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Is the cow being milked dry?

Published: Monday, Dec 28, 2015


Posted : 28 Dec, 2015 00:00:00



Bangladesh’s contemporary meat and dairy sector

Is the cow being milked dry?

Syed Mafiz Kamal

Bangladesh has a livestock crisis. This is because the country depends heavily on Indian beef for its protein intake. With the latest Indian crackdown on cattle trade, the problem has become dire as the price of cattle meat spiked over 40 per cent recently. Domestic supply, according to one recent estimate, only meets roughly 50 per cent of the country’s demand, indicating that it has been largely dependent on India for years. Policy analysts claim that the issue can be resolved by boosting indigenous production.

Is the cow being milked dry?

To put into perspective, Bangladesh is one of the lowest meat consuming countries with an annual consumption of only 3.2 kg per person. Bangladesh’s meat consumption is lower than other countries in the region, including India and Pakistan. The highest meat consumption is by Australia, which is 90 kg per person. Bangladesh’s low consumption is due to the reality that 80 per cent of the population consists of poor and middle-class, with a per capita income of $1314, who consume meat occasionally. With increasing incomes, the demand for meat is set to rise. It is projected that the annual demand for meat will hit 4.7 million tonnes in 2015 whereas the supply will barely reach 1.4 million tonnes. Hence, this underlines an existing crisis.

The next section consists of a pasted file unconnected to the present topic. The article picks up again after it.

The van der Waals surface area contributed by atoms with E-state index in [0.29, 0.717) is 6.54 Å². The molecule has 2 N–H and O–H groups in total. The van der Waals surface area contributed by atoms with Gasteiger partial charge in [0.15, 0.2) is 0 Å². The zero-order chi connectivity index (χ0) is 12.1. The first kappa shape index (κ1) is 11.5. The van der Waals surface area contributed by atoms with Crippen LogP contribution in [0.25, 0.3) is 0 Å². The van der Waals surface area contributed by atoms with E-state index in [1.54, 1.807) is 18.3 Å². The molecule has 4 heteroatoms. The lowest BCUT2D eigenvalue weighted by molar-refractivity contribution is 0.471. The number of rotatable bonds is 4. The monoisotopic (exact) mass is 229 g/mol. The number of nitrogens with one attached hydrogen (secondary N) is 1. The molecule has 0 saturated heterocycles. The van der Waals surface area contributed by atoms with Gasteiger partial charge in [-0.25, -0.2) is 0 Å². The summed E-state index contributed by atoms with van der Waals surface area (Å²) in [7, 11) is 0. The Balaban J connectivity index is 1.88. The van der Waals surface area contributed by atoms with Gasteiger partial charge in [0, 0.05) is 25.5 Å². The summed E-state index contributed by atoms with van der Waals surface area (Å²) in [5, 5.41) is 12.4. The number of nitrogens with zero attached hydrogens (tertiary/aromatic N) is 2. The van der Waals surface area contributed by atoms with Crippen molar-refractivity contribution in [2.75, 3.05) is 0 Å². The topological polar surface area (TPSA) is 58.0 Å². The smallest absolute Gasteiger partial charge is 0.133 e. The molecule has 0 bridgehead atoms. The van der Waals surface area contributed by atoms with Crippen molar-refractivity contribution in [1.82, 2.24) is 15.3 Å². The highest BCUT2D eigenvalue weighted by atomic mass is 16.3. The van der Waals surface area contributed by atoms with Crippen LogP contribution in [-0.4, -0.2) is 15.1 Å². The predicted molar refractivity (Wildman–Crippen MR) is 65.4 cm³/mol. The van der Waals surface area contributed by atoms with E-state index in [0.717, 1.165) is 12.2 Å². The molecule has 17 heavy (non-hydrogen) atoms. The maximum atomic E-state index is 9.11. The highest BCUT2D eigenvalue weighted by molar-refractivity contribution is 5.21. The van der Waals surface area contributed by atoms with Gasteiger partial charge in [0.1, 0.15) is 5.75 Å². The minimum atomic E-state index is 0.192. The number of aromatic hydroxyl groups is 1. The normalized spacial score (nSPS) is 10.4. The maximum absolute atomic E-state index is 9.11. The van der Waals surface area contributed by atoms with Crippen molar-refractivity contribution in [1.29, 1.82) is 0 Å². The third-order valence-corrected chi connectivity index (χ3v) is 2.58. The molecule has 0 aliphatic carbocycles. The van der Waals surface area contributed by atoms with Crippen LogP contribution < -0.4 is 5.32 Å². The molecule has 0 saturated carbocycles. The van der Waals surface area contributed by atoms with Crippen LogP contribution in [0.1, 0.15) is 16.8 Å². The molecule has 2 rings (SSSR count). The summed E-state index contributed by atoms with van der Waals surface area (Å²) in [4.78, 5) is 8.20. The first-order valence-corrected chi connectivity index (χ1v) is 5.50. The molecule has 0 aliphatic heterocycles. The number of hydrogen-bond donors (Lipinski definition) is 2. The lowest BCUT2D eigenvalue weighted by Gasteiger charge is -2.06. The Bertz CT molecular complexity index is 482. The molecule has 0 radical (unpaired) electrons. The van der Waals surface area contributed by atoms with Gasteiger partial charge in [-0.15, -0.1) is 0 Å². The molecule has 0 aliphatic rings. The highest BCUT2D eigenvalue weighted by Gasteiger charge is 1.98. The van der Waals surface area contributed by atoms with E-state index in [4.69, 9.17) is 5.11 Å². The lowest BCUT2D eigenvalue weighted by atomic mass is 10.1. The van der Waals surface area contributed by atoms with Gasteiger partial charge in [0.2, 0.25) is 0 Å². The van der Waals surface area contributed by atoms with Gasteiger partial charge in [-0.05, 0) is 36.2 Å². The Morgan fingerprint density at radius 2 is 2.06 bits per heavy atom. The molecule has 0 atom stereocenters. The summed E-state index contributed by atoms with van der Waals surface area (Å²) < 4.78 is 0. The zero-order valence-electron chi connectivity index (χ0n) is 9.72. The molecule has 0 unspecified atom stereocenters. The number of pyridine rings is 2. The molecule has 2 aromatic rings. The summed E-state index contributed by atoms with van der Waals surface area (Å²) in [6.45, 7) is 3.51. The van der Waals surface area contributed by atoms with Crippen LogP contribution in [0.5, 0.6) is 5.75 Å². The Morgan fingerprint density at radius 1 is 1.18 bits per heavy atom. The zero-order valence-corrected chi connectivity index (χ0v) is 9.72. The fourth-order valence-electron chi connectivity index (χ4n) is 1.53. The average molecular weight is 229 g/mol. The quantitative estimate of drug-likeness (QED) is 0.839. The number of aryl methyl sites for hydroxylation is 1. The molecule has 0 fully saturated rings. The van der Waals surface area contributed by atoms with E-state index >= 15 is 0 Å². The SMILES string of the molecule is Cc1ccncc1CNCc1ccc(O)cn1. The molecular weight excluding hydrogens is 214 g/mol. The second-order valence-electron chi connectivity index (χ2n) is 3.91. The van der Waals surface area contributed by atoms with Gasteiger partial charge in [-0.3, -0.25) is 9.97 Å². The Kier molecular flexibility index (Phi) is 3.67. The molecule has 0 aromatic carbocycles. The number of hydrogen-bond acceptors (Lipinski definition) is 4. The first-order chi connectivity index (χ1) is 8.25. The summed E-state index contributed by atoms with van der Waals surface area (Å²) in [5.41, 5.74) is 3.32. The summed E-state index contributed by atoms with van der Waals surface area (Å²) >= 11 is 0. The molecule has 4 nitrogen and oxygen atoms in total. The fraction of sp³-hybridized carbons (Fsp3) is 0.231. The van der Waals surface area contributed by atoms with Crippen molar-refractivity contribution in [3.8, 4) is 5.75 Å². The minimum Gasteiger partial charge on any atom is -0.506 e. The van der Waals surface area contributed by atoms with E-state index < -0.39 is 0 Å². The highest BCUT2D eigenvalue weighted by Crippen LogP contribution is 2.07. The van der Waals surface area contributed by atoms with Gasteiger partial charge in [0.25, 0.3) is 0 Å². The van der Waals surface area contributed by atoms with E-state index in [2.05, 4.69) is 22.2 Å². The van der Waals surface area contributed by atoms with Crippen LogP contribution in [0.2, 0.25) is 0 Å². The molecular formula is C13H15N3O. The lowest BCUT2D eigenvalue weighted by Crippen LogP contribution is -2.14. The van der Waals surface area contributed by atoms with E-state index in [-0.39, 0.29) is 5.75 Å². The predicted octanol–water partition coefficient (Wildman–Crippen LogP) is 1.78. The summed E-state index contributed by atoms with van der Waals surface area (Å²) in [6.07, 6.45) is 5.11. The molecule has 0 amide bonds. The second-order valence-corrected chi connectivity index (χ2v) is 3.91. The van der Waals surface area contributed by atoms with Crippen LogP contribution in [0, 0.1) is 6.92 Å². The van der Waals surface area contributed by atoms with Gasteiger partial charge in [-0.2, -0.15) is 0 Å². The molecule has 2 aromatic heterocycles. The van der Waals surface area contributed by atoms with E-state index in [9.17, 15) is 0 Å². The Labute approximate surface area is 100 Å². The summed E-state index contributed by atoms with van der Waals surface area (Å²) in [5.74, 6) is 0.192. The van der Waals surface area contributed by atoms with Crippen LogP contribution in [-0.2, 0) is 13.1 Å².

Apart from the market crisis, the importance of the livestock sector lies in its contribution to the Bangladesh economy. Its contribution, according to Bangladesh Bureau of Statistics (BBS), has fallen by 0.6 per cent, from approximately2.4 to 1.8 per cent, in past eight years. The sector contributes 12 per cent of the total agricultural output. It is a labour intensive sector. According to the latest Labor Force Survey (LFS) of 2010 the sector employs 6.4 million people. Thereby, the sector accounts for more than 10 per cent of the country’s total employment. Hides, a by-product of the cattle industry, contributes over 3.0 per cent of the country’s exports, in the form of leather products. The livestock sector contributes heavily to meeting Bangladesh’s protein demands. The protein supply is in meat forms, along with poultry, eggs and milk.

Another issue within the sector that deserves attention is milk. Does Bangladesh have a milk crisis? The answer depends on how important milk is considered in the nation’s protein or nutritional mix. In spite of successful strives in public health measures, the country remains persistently malnourished. In Bangladesh, 25 per cent of the population are undernourished and 36 per cent of children are stunted. According to World Health Organization (WHOO, Bangladesh is on the lower-end of the global protein consumption, especially that of milk. With such striking deficiencies, milk can provide the much-needed protein for the nation.

The reality is, the Bangladeshis consume very little milk. The per capita milk consumption in Bangladesh is 18 kg per year, significantly lower than other countries in the region. In comparison, India and Pakistan consume 90 kg and 190 kg of milk per capita respectively. It is primarily because of the availability of cows. Unlike India and Pakistan, the problem in Bangladesh is land shortage. Due to high population density and problems of soil erosion, its arable and pastoral lands are declining. A noteworthy fact is that Bangladesh has one of the highest cattle densities, i.e. number of cattle heads per hectare, in the world. However, the country’s milk yield is one of the lowest. It is because the majority of the cows are low yielding local breeds, rather than cross-breeds which can yield two to three times more milk. Since the past decade, the cross-breed cows have been growing in numbers.